Hurrah, The Acton Dress has arrived!
I am sure you know by now that I share a studio with Emily of In the Folds, the designer of the Acton. It has been in the works for some time and I have seen the evolution of this pattern from it’s humble beginnings to the glorious dress you see today.
Back in April, Emily asked me if I would like to test this for her, of course I agreed. I wanted to test view B which is the wrap skirt option. I knew that with my mum-tum this option would be the perfect cover up. It would remove the need to wear my ‘suck ’em up’ pants! (Before you say it, I know my stomach is not enormous, but it’s my main bugbear and I feel a bit self conscious about it!)
I started out testing a straight size B but I soon realised that this size would be too big in the bodice. My issue isn’t the boob size, it’s the depth. I am very short in the body, which means my boobs don’t actually sit where most sit, they are essentially higher. So for my first proper toile I made up a straight size A, not sure why I decided to go down an entire size!
There was a ‘new to me’ element in this pattern. I have never sewn princess panels before, how is this possible? I think it’s because I often associate them with vintage style frocks, but with the racer back and the thin straps I think the design is more contemporary. I was surprised how easy the princess panels were to place together and this is where my tailors ham came in very useful!
The wrap skirt is very unusual. From a construction perspective I had no idea how this would ever fit together. There is a moment when you are attaching the skirt to the bodice at the side seams and thinking ‘have I done something wrong here?’ and ‘this will never work!’ It does work!* I have to say I have never come across anything like it before. A little bit of sewing magic happens right before your very eyes.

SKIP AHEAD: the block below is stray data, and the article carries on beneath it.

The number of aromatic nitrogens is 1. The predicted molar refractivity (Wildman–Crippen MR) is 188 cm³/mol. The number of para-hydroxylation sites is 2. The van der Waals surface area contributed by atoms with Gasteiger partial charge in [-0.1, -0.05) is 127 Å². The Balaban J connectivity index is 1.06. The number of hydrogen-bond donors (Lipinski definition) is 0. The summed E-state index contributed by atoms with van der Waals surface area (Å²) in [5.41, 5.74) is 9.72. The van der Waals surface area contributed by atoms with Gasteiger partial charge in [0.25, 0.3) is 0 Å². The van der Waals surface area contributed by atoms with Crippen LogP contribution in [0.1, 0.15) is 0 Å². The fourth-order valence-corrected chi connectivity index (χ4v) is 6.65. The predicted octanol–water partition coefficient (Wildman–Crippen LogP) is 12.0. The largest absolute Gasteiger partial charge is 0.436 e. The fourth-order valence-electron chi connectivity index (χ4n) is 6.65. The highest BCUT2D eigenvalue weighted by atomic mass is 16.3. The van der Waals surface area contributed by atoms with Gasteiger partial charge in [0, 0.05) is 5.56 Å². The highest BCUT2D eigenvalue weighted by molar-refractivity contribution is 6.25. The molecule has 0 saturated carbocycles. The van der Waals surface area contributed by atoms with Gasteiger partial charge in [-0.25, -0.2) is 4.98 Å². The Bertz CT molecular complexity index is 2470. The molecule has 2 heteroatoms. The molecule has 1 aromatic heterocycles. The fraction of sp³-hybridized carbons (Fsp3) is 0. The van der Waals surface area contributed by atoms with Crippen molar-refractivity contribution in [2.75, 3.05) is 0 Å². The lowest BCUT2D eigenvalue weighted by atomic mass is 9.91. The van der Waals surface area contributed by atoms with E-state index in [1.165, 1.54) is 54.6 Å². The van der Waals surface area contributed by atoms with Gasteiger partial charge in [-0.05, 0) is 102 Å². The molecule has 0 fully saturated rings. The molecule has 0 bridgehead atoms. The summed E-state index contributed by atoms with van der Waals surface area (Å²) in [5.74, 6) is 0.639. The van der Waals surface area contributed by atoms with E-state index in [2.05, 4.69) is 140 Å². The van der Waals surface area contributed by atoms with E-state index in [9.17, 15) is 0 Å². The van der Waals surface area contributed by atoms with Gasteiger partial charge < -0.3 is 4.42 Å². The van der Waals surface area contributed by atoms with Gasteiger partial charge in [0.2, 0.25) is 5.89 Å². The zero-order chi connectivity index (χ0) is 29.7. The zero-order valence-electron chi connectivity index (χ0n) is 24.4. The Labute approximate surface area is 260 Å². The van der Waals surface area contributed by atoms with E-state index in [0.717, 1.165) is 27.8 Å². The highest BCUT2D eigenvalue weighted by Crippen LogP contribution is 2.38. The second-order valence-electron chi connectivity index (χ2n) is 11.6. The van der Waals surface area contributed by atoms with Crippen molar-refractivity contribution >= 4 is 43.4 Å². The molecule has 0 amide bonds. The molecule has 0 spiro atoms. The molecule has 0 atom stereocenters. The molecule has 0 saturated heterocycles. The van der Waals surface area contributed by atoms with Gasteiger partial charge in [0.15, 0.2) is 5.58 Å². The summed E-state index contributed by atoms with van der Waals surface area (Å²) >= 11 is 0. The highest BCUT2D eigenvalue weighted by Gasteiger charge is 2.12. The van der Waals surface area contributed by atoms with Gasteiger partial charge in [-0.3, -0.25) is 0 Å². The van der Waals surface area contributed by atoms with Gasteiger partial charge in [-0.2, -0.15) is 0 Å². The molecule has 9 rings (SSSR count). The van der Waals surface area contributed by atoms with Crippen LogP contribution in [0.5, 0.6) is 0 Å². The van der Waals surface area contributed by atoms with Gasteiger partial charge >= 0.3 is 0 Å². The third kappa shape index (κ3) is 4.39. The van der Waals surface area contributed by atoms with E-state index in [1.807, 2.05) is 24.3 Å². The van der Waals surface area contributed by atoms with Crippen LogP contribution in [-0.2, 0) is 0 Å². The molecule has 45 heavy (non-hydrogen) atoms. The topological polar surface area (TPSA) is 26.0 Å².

*(the instructions are now fuller in this area, more details have been added).
You can see from the photos below what I mean. The skirt is essentially a giant square.
This was a good toile but after wearing it I could see there were a few issues with the fit. It’s just a bit too tight. I had initially reduced the seam allowance on the side seams and at the zip to give me some breathing space but still it was not quite right.
There is some ‘back fat’ splurge going on (not shown for obvious reasons). You can also see in the picture above that there is some pulling under the arm pit towards the boob, indicating it’s too small. I wanted the wrap to meet in the middle too and it doesn’t quite get there. Finally, I cut the hem too short, I was a little overzealous with the scissors.
But this really would have been a wearable toile if I hadn’t burnt a dirty great hole in the back of it when giving it a final press. Tears were shed.
I enjoyed the pattern testing process and I have big love for this dress. It’s a great dress to try out new skills, especially with the unique construction. It made me determined to sort out my fit issues as I had a bigger plan up my sleeve.
…to be continued…